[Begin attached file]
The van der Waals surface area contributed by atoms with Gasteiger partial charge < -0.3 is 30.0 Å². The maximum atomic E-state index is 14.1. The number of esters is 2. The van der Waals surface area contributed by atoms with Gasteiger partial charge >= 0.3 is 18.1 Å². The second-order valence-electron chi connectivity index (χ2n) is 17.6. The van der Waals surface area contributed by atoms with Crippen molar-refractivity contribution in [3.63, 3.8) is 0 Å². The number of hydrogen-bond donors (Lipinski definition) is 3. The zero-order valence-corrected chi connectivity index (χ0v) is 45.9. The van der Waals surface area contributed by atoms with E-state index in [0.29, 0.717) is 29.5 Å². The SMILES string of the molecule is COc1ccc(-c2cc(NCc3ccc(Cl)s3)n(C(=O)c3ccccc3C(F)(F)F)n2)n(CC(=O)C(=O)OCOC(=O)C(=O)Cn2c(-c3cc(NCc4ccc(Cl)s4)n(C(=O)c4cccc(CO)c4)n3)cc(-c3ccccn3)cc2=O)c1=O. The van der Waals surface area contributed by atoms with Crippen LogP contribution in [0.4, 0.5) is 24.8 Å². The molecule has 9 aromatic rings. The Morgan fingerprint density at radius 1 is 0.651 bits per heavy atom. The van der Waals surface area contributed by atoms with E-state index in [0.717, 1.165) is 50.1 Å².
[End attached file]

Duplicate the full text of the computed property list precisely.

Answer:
The van der Waals surface area contributed by atoms with Gasteiger partial charge < -0.3 is 30.0 Å². The maximum atomic E-state index is 14.1. The number of esters is 2. The van der Waals surface area contributed by atoms with Gasteiger partial charge >= 0.3 is 18.1 Å². The second-order valence-electron chi connectivity index (χ2n) is 17.6. The van der Waals surface area contributed by atoms with Crippen molar-refractivity contribution in [3.63, 3.8) is 0 Å². The number of hydrogen-bond donors (Lipinski definition) is 3. The zero-order valence-corrected chi connectivity index (χ0v) is 45.9. The van der Waals surface area contributed by atoms with E-state index in [0.29, 0.717) is 29.5 Å². The SMILES string of the molecule is COc1ccc(-c2cc(NCc3ccc(Cl)s3)n(C(=O)c3ccccc3C(F)(F)F)n2)n(CC(=O)C(=O)OCOC(=O)C(=O)Cn2c(-c3cc(NCc4ccc(Cl)s4)n(C(=O)c4cccc(CO)c4)n3)cc(-c3ccccn3)cc2=O)c1=O. The van der Waals surface area contributed by atoms with Crippen LogP contribution in [0.4, 0.5) is 24.8 Å². The molecule has 9 aromatic rings. The Morgan fingerprint density at radius 1 is 0.651 bits per heavy atom. The van der Waals surface area contributed by atoms with E-state index in [0.717, 1.165) is 50.1 Å².